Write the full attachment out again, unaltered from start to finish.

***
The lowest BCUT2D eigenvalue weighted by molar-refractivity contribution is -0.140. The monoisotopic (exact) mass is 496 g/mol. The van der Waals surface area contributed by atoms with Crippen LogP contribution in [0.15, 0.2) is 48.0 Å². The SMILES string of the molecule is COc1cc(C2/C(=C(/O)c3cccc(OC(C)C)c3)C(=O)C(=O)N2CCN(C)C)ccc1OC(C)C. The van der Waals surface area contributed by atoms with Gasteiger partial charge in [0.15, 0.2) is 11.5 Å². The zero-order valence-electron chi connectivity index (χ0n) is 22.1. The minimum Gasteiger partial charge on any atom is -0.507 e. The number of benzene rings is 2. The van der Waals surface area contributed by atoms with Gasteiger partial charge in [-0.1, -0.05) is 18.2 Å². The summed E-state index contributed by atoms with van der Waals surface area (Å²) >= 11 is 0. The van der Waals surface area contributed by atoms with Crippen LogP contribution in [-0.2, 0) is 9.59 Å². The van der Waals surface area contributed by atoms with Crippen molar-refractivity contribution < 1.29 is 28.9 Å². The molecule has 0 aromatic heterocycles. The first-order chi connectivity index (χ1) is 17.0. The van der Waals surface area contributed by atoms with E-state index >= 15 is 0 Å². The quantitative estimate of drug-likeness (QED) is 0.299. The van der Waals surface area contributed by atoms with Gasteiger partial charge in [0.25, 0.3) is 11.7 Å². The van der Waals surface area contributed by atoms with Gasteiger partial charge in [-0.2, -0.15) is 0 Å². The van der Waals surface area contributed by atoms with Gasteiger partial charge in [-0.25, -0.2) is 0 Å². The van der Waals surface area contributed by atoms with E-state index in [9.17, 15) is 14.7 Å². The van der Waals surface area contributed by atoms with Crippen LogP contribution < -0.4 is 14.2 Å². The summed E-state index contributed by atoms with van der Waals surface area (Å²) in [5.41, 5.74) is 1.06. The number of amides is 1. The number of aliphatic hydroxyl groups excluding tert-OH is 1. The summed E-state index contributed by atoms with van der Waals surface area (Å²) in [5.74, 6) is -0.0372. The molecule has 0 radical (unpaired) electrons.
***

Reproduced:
The lowest BCUT2D eigenvalue weighted by molar-refractivity contribution is -0.140. The monoisotopic (exact) mass is 496 g/mol. The van der Waals surface area contributed by atoms with Crippen LogP contribution in [0.15, 0.2) is 48.0 Å². The SMILES string of the molecule is COc1cc(C2/C(=C(/O)c3cccc(OC(C)C)c3)C(=O)C(=O)N2CCN(C)C)ccc1OC(C)C. The van der Waals surface area contributed by atoms with Gasteiger partial charge in [0.15, 0.2) is 11.5 Å². The zero-order valence-electron chi connectivity index (χ0n) is 22.1. The minimum Gasteiger partial charge on any atom is -0.507 e. The number of benzene rings is 2. The van der Waals surface area contributed by atoms with Gasteiger partial charge in [-0.1, -0.05) is 18.2 Å². The summed E-state index contributed by atoms with van der Waals surface area (Å²) >= 11 is 0. The van der Waals surface area contributed by atoms with Crippen LogP contribution in [-0.2, 0) is 9.59 Å². The van der Waals surface area contributed by atoms with Crippen molar-refractivity contribution < 1.29 is 28.9 Å². The molecule has 0 aromatic heterocycles. The first-order chi connectivity index (χ1) is 17.0. The van der Waals surface area contributed by atoms with E-state index >= 15 is 0 Å². The quantitative estimate of drug-likeness (QED) is 0.299. The van der Waals surface area contributed by atoms with Gasteiger partial charge in [0.25, 0.3) is 11.7 Å². The van der Waals surface area contributed by atoms with Gasteiger partial charge in [-0.2, -0.15) is 0 Å². The van der Waals surface area contributed by atoms with Gasteiger partial charge in [-0.25, -0.2) is 0 Å². The van der Waals surface area contributed by atoms with E-state index in [9.17, 15) is 14.7 Å². The van der Waals surface area contributed by atoms with Crippen LogP contribution < -0.4 is 14.2 Å². The summed E-state index contributed by atoms with van der Waals surface area (Å²) in [5.41, 5.74) is 1.06. The number of amides is 1. The number of aliphatic hydroxyl groups excluding tert-OH is 1. The summed E-state index contributed by atoms with van der Waals surface area (Å²) in [5.74, 6) is -0.0372. The molecule has 0 radical (unpaired) electrons.